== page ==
It’s fair to say the competitiveness of motorsport has proven that humans have an innate need for speed. And this is perhaps more true in Formula 1 than any other sport, where victories can be decided by fractions of a millisecond.
Here, the combination of massive egos and equally massive sponsorship money has meant teams are constantly pushing each other with new and often revolutionary innovations that test the limits of the race rules.
In Part 1, we explored how this competition has led to advancements in material science, aerodynamics and suspension, which have filtered down to cars seen on the road today.
However, these are not the only areas in which improvements have been made. Powertrain and drivetrain technology, especially relating to engines, transmissions and hybridisation, are another crucial area of development that has seen certain advances translate into tangible benefits for road cars.
Perhaps one of the most fundamental powertrain advances that can be attributed to Formula 1 is the development of a combination of features that set the template for contemporary internal-combustion engines.
This was established all the way back in 1912 by the Peugeot L76 Grand Prix (above), which featured a 7.6-litre inline four-cylinder engine and won both the French Grand Prix and the Indianapolis 500 race of that season.
More importantly, however, the L-76 was one of the first to demonstrate how a DOHC design (double overhead camshaft) with four valves per cylinder, together with compact hemispherical combustion chambers, could drastically improve engine performance, to the extent that many modern vehicles now follow the same basic layout.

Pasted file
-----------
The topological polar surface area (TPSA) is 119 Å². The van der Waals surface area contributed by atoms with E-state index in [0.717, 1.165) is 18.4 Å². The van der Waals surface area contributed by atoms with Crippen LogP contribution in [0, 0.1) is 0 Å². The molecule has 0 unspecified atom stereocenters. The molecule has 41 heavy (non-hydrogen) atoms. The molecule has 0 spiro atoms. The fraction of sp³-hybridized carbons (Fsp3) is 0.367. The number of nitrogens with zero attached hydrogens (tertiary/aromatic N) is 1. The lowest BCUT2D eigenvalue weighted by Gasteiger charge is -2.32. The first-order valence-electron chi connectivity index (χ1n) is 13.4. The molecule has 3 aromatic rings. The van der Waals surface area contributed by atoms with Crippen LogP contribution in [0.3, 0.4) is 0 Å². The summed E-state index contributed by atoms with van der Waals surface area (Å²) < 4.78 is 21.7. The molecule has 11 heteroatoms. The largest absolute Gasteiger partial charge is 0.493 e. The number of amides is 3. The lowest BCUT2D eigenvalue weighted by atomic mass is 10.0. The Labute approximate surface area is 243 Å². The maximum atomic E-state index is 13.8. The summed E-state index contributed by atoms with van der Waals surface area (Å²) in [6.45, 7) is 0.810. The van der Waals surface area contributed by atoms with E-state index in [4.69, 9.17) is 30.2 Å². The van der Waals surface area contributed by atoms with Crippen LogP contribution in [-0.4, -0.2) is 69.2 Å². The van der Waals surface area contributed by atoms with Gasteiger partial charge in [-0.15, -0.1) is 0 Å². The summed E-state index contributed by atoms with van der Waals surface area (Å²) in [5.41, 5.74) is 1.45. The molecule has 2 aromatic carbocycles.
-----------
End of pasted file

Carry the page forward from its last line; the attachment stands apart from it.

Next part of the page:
Additionally, the L-76 also employed dry sump lubrication for improved engine cooling and to enable the car to have a lower centre of gravity – this system of lubrication continues to be used in countless high-performance cars today.
Turbocharged engines have long been a staple of modern road cars since the 1970s, but one of the more recent developments, as used especially by Mercedes-AMG and other brands, is the ‘hot vee’ engine design, whereby the turbochargers are placed within the ‘vee’ of the engine.
The objective of this design is to improve response and reduce turbo lag by reducing the distance that gases generated by the engine have to travel in order to spool up the turbochargers. Commonplace through models such as the Mercedes-AMG A45, this design was actually pioneered by the Ferrari 126C, launched originally for the 1981 Formula 1 season, which used a 1.5-litre V6 design producing at least 417kW of power.
Electrification has become increasingly important as a way for carmakers to meet stringent Euro 6 and upcoming Euro 7 emissions targets, and mild-hybrid systems are one approach to meet this challenge.
Many vehicles that feature mild-hybrid powertrains today adopt a combination of regenerative braking and a 48-volt battery that allows the vehicle to capture and convert kinetic energy from braking into electrical energy stored within the battery. In turn, the battery can be used to improve efficiency and performance by aiding the engine under certain driving conditions, such as when the car is accelerating, or directly powering ancillary systems such as the car’s air-conditioning.